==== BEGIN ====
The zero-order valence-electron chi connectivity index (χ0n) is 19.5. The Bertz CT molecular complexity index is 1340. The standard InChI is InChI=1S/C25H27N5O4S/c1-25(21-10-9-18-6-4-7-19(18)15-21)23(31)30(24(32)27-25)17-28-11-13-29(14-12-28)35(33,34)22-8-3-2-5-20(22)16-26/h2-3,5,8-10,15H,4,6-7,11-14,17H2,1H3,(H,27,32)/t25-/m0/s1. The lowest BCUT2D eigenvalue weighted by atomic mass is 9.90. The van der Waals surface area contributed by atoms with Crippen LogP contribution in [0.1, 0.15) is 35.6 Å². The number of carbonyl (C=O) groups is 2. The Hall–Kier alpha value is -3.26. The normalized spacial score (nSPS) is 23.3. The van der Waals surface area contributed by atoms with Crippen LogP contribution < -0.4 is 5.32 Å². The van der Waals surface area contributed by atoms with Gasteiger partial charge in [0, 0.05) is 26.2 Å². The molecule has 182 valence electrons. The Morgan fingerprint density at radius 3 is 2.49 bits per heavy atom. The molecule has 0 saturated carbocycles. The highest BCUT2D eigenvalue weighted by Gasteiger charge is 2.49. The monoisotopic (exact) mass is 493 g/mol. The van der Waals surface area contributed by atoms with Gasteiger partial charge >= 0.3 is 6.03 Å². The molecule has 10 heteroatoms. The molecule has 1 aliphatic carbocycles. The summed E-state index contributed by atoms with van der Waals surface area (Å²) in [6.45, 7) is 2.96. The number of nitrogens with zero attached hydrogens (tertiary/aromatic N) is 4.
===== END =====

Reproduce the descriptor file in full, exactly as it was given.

The zero-order valence-electron chi connectivity index (χ0n) is 19.5. The Bertz CT molecular complexity index is 1340. The standard InChI is InChI=1S/C25H27N5O4S/c1-25(21-10-9-18-6-4-7-19(18)15-21)23(31)30(24(32)27-25)17-28-11-13-29(14-12-28)35(33,34)22-8-3-2-5-20(22)16-26/h2-3,5,8-10,15H,4,6-7,11-14,17H2,1H3,(H,27,32)/t25-/m0/s1. The lowest BCUT2D eigenvalue weighted by atomic mass is 9.90. The van der Waals surface area contributed by atoms with Crippen LogP contribution in [0.1, 0.15) is 35.6 Å². The number of carbonyl (C=O) groups is 2. The Hall–Kier alpha value is -3.26. The normalized spacial score (nSPS) is 23.3. The van der Waals surface area contributed by atoms with Crippen LogP contribution < -0.4 is 5.32 Å². The van der Waals surface area contributed by atoms with Gasteiger partial charge in [0, 0.05) is 26.2 Å². The molecule has 182 valence electrons. The Morgan fingerprint density at radius 3 is 2.49 bits per heavy atom. The molecule has 0 saturated carbocycles. The highest BCUT2D eigenvalue weighted by Gasteiger charge is 2.49. The monoisotopic (exact) mass is 493 g/mol. The van der Waals surface area contributed by atoms with Gasteiger partial charge >= 0.3 is 6.03 Å². The molecule has 10 heteroatoms. The molecule has 1 aliphatic carbocycles. The summed E-state index contributed by atoms with van der Waals surface area (Å²) in [6.45, 7) is 2.96. The number of nitrogens with zero attached hydrogens (tertiary/aromatic N) is 4.